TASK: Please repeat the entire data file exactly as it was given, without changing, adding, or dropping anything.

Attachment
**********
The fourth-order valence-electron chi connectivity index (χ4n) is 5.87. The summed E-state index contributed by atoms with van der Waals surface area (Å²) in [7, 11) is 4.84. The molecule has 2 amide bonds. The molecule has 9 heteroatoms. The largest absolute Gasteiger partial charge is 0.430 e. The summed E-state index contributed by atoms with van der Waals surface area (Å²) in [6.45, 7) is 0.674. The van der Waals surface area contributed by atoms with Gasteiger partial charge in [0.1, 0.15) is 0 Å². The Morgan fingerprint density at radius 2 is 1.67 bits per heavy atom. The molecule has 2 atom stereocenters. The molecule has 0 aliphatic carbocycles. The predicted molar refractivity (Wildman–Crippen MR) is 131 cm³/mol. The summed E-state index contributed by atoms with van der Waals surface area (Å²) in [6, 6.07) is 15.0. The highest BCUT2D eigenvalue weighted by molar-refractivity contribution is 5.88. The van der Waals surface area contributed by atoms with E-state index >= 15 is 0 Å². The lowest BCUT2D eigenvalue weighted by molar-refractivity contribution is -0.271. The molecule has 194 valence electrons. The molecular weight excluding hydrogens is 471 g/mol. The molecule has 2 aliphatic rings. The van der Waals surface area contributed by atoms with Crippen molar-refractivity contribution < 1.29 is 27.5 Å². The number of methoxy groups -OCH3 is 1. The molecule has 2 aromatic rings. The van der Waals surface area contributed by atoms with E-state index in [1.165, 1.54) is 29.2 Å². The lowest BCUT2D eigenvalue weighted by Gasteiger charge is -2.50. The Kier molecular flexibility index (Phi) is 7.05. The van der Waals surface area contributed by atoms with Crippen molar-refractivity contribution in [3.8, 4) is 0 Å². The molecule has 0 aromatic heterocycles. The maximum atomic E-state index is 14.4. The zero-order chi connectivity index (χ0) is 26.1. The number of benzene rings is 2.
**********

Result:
The fourth-order valence-electron chi connectivity index (χ4n) is 5.87. The summed E-state index contributed by atoms with van der Waals surface area (Å²) in [7, 11) is 4.84. The molecule has 2 amide bonds. The molecule has 9 heteroatoms. The largest absolute Gasteiger partial charge is 0.430 e. The summed E-state index contributed by atoms with van der Waals surface area (Å²) in [6.45, 7) is 0.674. The van der Waals surface area contributed by atoms with Gasteiger partial charge in [0.1, 0.15) is 0 Å². The Morgan fingerprint density at radius 2 is 1.67 bits per heavy atom. The molecule has 2 atom stereocenters. The molecule has 0 aliphatic carbocycles. The predicted molar refractivity (Wildman–Crippen MR) is 131 cm³/mol. The summed E-state index contributed by atoms with van der Waals surface area (Å²) in [6, 6.07) is 15.0. The highest BCUT2D eigenvalue weighted by molar-refractivity contribution is 5.88. The van der Waals surface area contributed by atoms with E-state index >= 15 is 0 Å². The lowest BCUT2D eigenvalue weighted by molar-refractivity contribution is -0.271. The molecule has 194 valence electrons. The molecular weight excluding hydrogens is 471 g/mol. The molecule has 2 aliphatic rings. The van der Waals surface area contributed by atoms with Crippen molar-refractivity contribution < 1.29 is 27.5 Å². The number of methoxy groups -OCH3 is 1. The molecule has 2 aromatic rings. The van der Waals surface area contributed by atoms with E-state index in [1.165, 1.54) is 29.2 Å². The lowest BCUT2D eigenvalue weighted by Gasteiger charge is -2.50. The Kier molecular flexibility index (Phi) is 7.05. The van der Waals surface area contributed by atoms with Crippen molar-refractivity contribution in [3.8, 4) is 0 Å². The molecule has 0 aromatic heterocycles. The maximum atomic E-state index is 14.4. The zero-order chi connectivity index (χ0) is 26.1. The number of benzene rings is 2.